As a futurist I am fond of saying that the best predictor of the future is long term consistent human behaviour. So if asked to predict the future of the internet 20 years ago I would have predicted that it would be filled with gossip, gambling, crime, sharing, and pornography because that is what people have done for thousands of years. In a political context the consistent pattern is that when enough people get upset then revolutions occur. On top of that human reaction we now have a range of communication and activism tools we did not possess a decade ago. Many people I am close to have commented over the years that my involvement in politics and industry organisations is just a waste of time and why do I do it. When I question them more closely it reveals that they are still involved in politics themselves but they have narrowed it down to where they can make a difference – in their local school committees or in organising a local event or protest. My conclusion is that they have narrowed down their focus down to a level where they can see they can make a difference and shut out where they think they have no influence. Therefore I believe that there is quite a lot of fuel out there because:

  • More and more people are dissatisfied with our political leaders and political parties (and less people involved as members)
  • There are a large number of people who will take action but feel they cannot make a difference.
  • There are more and more tools available for people to make a contribution and feel they are making a difference.This can change the discontented group into an activism group.

Once these combinations reach a certain point there will be an explosion. I am not sure exactly what that might look like but here are a few possibilities:

  1. More influence and members of such organisations as Get Up which increase the engagement of people in the process and also reduce the friction between people getting upset and being able to do something.
  2. More independent politicians, in part fuelled by dissatisfaction with the major parties, but also powered by new ways to communicate. In the past mass media has kept the major parties in power except in certain areas where an individual has a strong enough media profile to get significant coverage. Media power is starting to wane as new methods of producing and distributing content engage people more.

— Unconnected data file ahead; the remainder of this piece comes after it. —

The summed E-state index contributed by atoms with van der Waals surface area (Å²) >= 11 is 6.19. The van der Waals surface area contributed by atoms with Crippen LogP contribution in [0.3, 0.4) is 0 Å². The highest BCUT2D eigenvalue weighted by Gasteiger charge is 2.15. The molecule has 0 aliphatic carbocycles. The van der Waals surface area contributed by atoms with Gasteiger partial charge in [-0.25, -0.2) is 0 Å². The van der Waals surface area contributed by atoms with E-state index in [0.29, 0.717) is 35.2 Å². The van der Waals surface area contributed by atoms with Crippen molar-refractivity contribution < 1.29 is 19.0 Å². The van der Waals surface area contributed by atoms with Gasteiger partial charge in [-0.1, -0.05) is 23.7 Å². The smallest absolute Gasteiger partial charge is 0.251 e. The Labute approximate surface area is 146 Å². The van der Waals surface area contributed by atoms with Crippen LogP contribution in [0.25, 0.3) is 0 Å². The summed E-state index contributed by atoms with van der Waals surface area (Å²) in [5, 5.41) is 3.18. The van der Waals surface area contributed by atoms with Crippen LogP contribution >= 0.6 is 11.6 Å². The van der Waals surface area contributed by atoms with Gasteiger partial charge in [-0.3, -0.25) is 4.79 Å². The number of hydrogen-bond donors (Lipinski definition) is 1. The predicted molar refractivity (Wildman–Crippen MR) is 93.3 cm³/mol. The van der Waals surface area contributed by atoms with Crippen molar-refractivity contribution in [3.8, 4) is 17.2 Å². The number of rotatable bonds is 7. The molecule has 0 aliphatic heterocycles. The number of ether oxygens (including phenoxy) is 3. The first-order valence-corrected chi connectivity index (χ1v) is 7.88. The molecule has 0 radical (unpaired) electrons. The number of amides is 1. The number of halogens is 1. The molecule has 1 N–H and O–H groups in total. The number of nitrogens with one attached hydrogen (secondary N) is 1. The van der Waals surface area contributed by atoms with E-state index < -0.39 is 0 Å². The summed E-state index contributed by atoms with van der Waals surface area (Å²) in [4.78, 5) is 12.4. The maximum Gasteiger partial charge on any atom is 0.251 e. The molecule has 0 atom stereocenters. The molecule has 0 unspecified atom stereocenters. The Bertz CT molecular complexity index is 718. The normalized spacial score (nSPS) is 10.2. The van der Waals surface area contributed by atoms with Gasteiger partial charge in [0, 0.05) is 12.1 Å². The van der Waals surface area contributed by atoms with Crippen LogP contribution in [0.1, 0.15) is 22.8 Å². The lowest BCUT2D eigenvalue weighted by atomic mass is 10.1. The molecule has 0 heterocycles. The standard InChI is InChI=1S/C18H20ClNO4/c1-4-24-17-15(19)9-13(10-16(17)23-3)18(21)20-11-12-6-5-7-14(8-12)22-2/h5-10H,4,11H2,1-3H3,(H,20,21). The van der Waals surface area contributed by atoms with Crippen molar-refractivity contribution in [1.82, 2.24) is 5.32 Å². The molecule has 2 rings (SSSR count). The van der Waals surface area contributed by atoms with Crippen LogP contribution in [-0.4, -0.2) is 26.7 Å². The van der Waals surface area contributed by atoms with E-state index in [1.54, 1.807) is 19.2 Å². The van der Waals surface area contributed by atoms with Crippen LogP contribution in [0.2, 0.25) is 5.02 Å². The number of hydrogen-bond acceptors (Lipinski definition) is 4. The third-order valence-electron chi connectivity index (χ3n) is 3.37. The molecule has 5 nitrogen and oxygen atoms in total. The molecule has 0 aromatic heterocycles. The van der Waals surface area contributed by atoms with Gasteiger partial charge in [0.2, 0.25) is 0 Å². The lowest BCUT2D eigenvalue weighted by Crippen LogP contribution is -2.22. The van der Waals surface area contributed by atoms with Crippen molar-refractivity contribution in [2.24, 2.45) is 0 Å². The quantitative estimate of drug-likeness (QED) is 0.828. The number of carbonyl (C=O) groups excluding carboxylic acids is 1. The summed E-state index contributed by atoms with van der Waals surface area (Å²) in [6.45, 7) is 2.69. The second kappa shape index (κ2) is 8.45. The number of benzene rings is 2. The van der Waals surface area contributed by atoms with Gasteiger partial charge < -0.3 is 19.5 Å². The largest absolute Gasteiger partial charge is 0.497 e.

3. A coalition of regional independents because once regional people wake up to the fact that they can hold the balance of power almost permanently by banding together on their major areas of concern they will support candidates outside of the major parties that will do that.
  4. A splitting of politicians into one group that has an even shorter life than now because of electoral volatility, and another group who have long careers and influence because they connect with the electorate far more. I do not mean that they have to be sycophantic but a combination of strong leadership and empathy will be key.

I said above that the sorts of changes that we are seeing in voter assessment of leaders are a combination of unrealistic voter expectations and problems with our politicians. I am probably in a minority of people who believe that most of our politicians are honourable people with great intentions who work hard for their communities. I have been exposed to politicians from all sides by my involvement in party politics but also in my role as Chairman of a national industry organisation. Sure there are corrupt and venal individuals involved, but I have been impressed by the majority of people who put themselves forward for political office. The fundamental flaw that seems to be occurring is that when they get to be leaders they try and hide parts of themselves from the general public or dissemble on significant issues. The Australian people have great “bullshit detection meters” and they see right through this sort of stuff. It is time for our political leaders to present themselves as who they are, and to talk honestly to the Australian public and let the cards fall where they may. The alternative is a slow rusting death followed by revolution.

Paul Higgins

P.S. Thanks to my friend and protagonist Chris Brennan who sent me the link to the Antony Green piece after a lively discussion on the Qld election last night

Disclaimer/Information: I am a member of the Australian Labor Party although no longer that active. I was President of Country Labor in Victoria for about 5 years before and after the Brack’s Labor Government took office. I ran for Federal pre-selection twice in the nineties and am profoundly grateful to the members who did not pick me to stand because I have seen more and more of how politicians have to live their lives and it is a difficult and thankless task. I presented to the Australia and New Zealand Clerk’s at The Table Conference in January on the future of parliament.